Exiting master trusts must ‘get the ball rolling’ on informing members

Written by Theo Andrew
04/10/18

Master trusts that have decided not to apply for authorisation must inform members “as soon as possible” in order to avoid panic, it has been suggested.

Barnett Waddingham senior consultant Malcolm Mclean has said that The Pensions Regulator should be telling trusts to inform their members “exactly what they are planning to do about transferring their members over”.

His comments were made after Hymans Robertson suggested TPR should reveal, in a measured way, which master trust have decided to not apply for authorisation so that “the consumer feels protected”, however McLean argues trusts should be informing members themselves, rather than making the list public.

He said: “Who's it going to help by publishing this list?

“I think at some point it might be helpful, perhaps at the end of the exercise, to put out the names of all the schemes that have failed to meet the criteria, but I don’t think they should cause panic and consternation among the members of these schemes.”

“It’s up to the trusts to get the ball rolling on these issues and I expect that’s what the regulator is telling them what to do.”

According to TPR, schemes have 14 days to tell employers they will no longer be a provider and 28 days to inform the regulator of their exit strategy. Once TPR has approved the strategy, the trust then has 14 days to contact members to tell them their rights.

However, according to the Hymans Robertson senior consultant Sharon Bellingham, it is “undeniably important” to understand who is exiting so the consumer is “informed throughout this process without causing any undue or unnecessary fears”.

“Whilst it is undeniably important to understand which providers will indeed be exiting the market, it is also just as important that this information is shared at the right time.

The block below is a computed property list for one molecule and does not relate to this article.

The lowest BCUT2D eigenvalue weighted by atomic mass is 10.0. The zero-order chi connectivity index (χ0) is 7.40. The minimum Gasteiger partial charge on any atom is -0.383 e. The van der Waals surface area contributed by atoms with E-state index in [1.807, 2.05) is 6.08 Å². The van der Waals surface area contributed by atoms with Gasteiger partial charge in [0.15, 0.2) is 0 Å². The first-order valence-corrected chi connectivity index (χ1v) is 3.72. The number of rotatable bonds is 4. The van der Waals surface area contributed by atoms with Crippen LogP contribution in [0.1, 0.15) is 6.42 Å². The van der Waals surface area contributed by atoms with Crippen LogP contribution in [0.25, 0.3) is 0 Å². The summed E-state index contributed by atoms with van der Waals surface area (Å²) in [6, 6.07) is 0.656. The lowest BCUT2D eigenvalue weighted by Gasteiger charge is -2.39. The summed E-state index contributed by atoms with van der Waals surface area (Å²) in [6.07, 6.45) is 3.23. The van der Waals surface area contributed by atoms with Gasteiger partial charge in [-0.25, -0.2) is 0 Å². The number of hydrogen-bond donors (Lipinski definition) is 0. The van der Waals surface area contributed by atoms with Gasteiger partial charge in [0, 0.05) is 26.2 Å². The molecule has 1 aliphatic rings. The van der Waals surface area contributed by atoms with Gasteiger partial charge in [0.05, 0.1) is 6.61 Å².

“That right time is likely to vary from provider to provider once a clear solution and plan of action has been put in place. It is vital that the consumer feels protected and informed throughout this process without causing any undue or unnecessary fears.”

Bellingham added that the “rumour mill will no doubt go into overdrive” and therefore a “calm sense of perspective” is needed for members to retain confidence in their providers.

Despite this, it is clear that there are still issues surrounding the transferring of members between master trusts.

CMS partner, Keith Webster, said: “There are lots of difficulties in the transition regime about how you move members from one scheme to another scheme, even if you want to do it for perfectly good reasons, the tax legislation makes it hard. The process of moving members can be quite expensive and that is proving to be difficult.”

Furthermore, publication of the list could give remaining schemes an idea of who is available to consolidate, while McClean says that’s fine in practice, it is not the regulator’s job to “feed them information for commercial purposes”.

Bellingham added that this could be avoided by "naming an alternative receiving provider" when announcing the master trust.

Around 30 master trusts are exiting or are expected to exit the market as new legislation around the fit and proper running of master trusts came into force on Monday, 1 October.

A TPR spokesperson added: “We are not naming master trusts which are exiting the market, or those that are intending to apply.

“We will publish a list of authorised master trusts on our website in due course.”

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